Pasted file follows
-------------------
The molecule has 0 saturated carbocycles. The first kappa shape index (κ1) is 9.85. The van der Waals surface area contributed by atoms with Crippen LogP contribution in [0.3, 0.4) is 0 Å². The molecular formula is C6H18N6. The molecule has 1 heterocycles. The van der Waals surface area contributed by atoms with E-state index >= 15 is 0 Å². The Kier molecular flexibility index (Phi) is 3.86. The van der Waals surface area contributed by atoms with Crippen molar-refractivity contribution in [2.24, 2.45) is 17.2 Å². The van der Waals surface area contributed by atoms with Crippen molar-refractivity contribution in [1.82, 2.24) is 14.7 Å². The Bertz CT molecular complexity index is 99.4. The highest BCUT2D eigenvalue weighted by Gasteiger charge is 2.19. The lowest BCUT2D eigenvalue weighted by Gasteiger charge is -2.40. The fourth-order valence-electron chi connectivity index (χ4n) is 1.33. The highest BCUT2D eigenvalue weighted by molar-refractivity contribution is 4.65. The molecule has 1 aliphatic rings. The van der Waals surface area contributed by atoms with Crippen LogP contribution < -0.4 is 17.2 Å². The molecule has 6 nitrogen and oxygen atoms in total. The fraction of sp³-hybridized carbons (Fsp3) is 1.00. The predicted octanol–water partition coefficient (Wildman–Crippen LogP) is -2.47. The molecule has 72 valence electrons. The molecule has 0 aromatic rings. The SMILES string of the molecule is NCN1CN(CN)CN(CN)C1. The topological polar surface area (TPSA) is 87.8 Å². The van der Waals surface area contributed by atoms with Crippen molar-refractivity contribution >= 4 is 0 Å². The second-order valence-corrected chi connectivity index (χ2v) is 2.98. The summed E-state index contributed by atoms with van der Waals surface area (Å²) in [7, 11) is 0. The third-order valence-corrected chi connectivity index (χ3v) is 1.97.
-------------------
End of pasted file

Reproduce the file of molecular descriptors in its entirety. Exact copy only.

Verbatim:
The molecule has 0 saturated carbocycles. The first kappa shape index (κ1) is 9.85. The van der Waals surface area contributed by atoms with Crippen LogP contribution in [0.3, 0.4) is 0 Å². The molecular formula is C6H18N6. The molecule has 1 heterocycles. The van der Waals surface area contributed by atoms with E-state index >= 15 is 0 Å². The Kier molecular flexibility index (Phi) is 3.86. The van der Waals surface area contributed by atoms with Crippen molar-refractivity contribution in [2.24, 2.45) is 17.2 Å². The van der Waals surface area contributed by atoms with Crippen molar-refractivity contribution in [1.82, 2.24) is 14.7 Å². The Bertz CT molecular complexity index is 99.4. The highest BCUT2D eigenvalue weighted by Gasteiger charge is 2.19. The lowest BCUT2D eigenvalue weighted by Gasteiger charge is -2.40. The fourth-order valence-electron chi connectivity index (χ4n) is 1.33. The highest BCUT2D eigenvalue weighted by molar-refractivity contribution is 4.65. The molecule has 1 aliphatic rings. The van der Waals surface area contributed by atoms with Crippen LogP contribution < -0.4 is 17.2 Å². The molecule has 6 nitrogen and oxygen atoms in total. The fraction of sp³-hybridized carbons (Fsp3) is 1.00. The predicted octanol–water partition coefficient (Wildman–Crippen LogP) is -2.47. The molecule has 72 valence electrons. The molecule has 0 aromatic rings. The SMILES string of the molecule is NCN1CN(CN)CN(CN)C1. The topological polar surface area (TPSA) is 87.8 Å². The van der Waals surface area contributed by atoms with Crippen molar-refractivity contribution >= 4 is 0 Å². The second-order valence-corrected chi connectivity index (χ2v) is 2.98. The summed E-state index contributed by atoms with van der Waals surface area (Å²) in [7, 11) is 0. The third-order valence-corrected chi connectivity index (χ3v) is 1.97.